Focusing on Bread-and-Butter Issues

 
 
By Tony Kontzer  |  Posted 2012-04-23
 
 
 

 By Tony Kontzer

It took Schaeffer Manufacturing 168 years to become a $60 million company. Then, over the past four years, its revenue shot up to $100 million. While pretty much everything else about Schaeffer had remained the same—save increasing the 180-employee headcount by a single person—one change may have been the most important enabler of the company's biggest-ever growth spurt: a move to cloud computing.

By 2007, the company's technology needs were far outstripping the capabilities of the home-grown order entry system it had long depended on to process and fulfill orders. The AS/400-based system was bursting at the seams, and St. Louis-based Schaeffer—whose industrial lubricants once greased the axles of covered wagons heading West to join the California Gold Rush—was scrambling to come up with programming tweaks that would keep it running. But it was clear to Will Gregerson, the company's CFO and de facto CIO, that a new solution was in order.

After evaluating several alternatives, Gregerson settled on NetSuite and its suite of software-as-a-service (SaaS) business applications, opting to move Schaeffer's order entry and financial systems into the public cloud. The decision proved to be a wise one. Since going live on NetSuite in 2008, Gregerson says Schaeffer has seen notable improvements in the efficiency of its order fulfillment processes.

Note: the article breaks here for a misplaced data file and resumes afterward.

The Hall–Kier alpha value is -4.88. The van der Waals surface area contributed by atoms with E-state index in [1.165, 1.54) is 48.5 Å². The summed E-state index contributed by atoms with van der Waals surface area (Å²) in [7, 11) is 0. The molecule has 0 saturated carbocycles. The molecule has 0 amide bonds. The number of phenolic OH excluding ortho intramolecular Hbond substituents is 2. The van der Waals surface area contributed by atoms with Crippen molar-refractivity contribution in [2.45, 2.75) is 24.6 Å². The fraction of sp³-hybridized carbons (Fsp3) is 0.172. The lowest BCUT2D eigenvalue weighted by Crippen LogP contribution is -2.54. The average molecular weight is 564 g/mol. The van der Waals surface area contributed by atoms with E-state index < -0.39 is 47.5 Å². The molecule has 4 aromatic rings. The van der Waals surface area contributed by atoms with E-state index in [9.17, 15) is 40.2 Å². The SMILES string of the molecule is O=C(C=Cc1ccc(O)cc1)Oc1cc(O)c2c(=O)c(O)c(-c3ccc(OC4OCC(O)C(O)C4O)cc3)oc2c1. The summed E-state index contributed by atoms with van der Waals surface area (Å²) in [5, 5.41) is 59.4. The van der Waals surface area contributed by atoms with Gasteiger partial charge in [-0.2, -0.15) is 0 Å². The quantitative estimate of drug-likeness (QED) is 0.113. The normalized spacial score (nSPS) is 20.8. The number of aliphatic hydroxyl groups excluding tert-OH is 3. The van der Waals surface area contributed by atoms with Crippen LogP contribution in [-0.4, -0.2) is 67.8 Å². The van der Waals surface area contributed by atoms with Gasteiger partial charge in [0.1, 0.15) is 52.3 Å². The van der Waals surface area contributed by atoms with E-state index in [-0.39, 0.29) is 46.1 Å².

For instance, because salespeople could suddenly submit orders electronically, removing the need to enter them manually, the company's two-person order entry team increased the number of orders they could process each day from 75 to 200. And the time it took for a processed order to be loaded onto a truck was shortened from an average of three days to one-and-a-half, with half of all orders on a truck ready for delivery within 24 hours.

Gregerson also points to numerous IT cost savings, in addition to the unknown sum the company would have spent on hardware had it chosen to keep things in-house. Both of the IT employees that reported to him have since left the company and he hasn't had to replace them, saving at least $100,000 annually. He estimates if the company had migrated to a new in-house technology platform, it would have had to spend at least another $200,000 annually for additional IT staff to keep the company competitive.

All that, and the company also filled its long-standing need for a disaster recovery solution, which had previously consisted of an extra, dormant AS/400. The new backup plan? "Go into the nearest Starbucks, plug in and go," says Gregerson.

 

Bullish About the Cloud

Success stories like Schaeffer's are why people like Joe Coyle, North American CTO for consultancy Capgemini, are bullish about having their clients migrate systems to the public cloud. Put simply, Coyle says the public cloud has matured to the point where it makes sense in just about every business case.

"If we look at the real facts, we're having a hard time finding anything that cannot run in the public cloud," he says. "And that includes security concerns."